Machinal cries out for an aggressive, grotesque and decidedly avant-garde approach, but the Roundabout doesn’t do avant-garde anything. Instead, the company throws all its money behind a massive revolving set that the audience duly applauds. What takes place on that impressive set, alas, is a well-meaning but colorless interpretation, leading us point-by-point through the heroine’s nerve-wracking office job, her relationship with her dependent mother (Suzanne Bertish), her marriage of convenience to a crass businessman (Michael Cumpsty), and her awakening to sexual love with a lower-class drifter (Morgan Spector), which unleashes her pent-up passion and leads to the murder of her crushingly awful husband.

In the opening scene, a fellow worker says that Hall’s Young Woman isn’t meant to be in an office, and the script indicates that she’s too sensitive for the brutalities of modern life. But Hall takes this suggestion of over-sensitivity entirely too far, quivering in scene after scene and speaking in a high, disconnected voice. This is a very difficult part, one that requires a variety of approach so that the Young Woman doesn’t become monotonous in her despair. Hall falls into the trap of overplaying the girl’s sensitivity, and she has no natural talent for hysteria. She works very hard to put across her almost Beckettian monologues, but all we feel is her effort. Throughout, she holds fast to a limited conception of neurasthenia that leaves her with little to play save for anxiety, which doesn’t have the ring of truth or revelation required.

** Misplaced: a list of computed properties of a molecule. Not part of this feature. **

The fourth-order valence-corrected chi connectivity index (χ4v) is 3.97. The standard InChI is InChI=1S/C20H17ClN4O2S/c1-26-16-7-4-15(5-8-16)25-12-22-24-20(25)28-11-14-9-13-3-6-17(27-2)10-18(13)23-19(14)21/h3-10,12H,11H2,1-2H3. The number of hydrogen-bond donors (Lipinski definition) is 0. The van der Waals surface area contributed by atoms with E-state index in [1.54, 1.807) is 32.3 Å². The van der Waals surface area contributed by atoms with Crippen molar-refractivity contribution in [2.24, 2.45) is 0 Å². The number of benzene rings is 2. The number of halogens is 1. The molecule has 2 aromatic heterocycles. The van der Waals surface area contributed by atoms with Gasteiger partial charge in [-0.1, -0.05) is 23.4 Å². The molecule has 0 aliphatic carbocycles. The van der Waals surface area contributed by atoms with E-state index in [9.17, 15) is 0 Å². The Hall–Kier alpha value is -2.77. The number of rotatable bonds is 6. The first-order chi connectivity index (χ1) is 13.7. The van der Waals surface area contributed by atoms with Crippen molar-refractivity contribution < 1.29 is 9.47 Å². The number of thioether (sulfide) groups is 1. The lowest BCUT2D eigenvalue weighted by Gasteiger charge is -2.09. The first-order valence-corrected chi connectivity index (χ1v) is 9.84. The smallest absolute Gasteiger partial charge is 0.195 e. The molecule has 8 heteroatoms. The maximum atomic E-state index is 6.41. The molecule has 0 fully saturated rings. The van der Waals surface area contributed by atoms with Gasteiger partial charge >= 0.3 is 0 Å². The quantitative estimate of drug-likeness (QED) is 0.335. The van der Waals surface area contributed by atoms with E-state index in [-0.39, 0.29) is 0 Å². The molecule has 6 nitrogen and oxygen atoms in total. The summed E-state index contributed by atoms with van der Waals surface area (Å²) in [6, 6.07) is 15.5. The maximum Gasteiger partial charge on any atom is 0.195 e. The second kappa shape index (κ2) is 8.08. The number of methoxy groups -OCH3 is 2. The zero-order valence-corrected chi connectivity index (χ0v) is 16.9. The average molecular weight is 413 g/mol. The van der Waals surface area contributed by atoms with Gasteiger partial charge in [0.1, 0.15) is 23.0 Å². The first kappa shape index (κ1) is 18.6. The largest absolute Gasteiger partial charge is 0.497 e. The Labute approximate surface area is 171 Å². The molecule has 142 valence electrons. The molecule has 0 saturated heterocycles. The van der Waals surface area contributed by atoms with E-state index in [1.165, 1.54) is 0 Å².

Beautifully willowy in her 1920s dresses, Hall only connects to her role in the extended scene in which the Young Woman finds happiness with her lover, when the heroine gets to calm down and spread out and feel something besides existential agony. She’s modestly touching in this scene, and capable enough in the others that it’s possible to imagine her scoring in this role in a different production—something at BAM, maybe, without some fancy revolving set.

01/15/14 4:00am
01/15/2014 4:00 AM |

Handle With Care

The Westside Theatre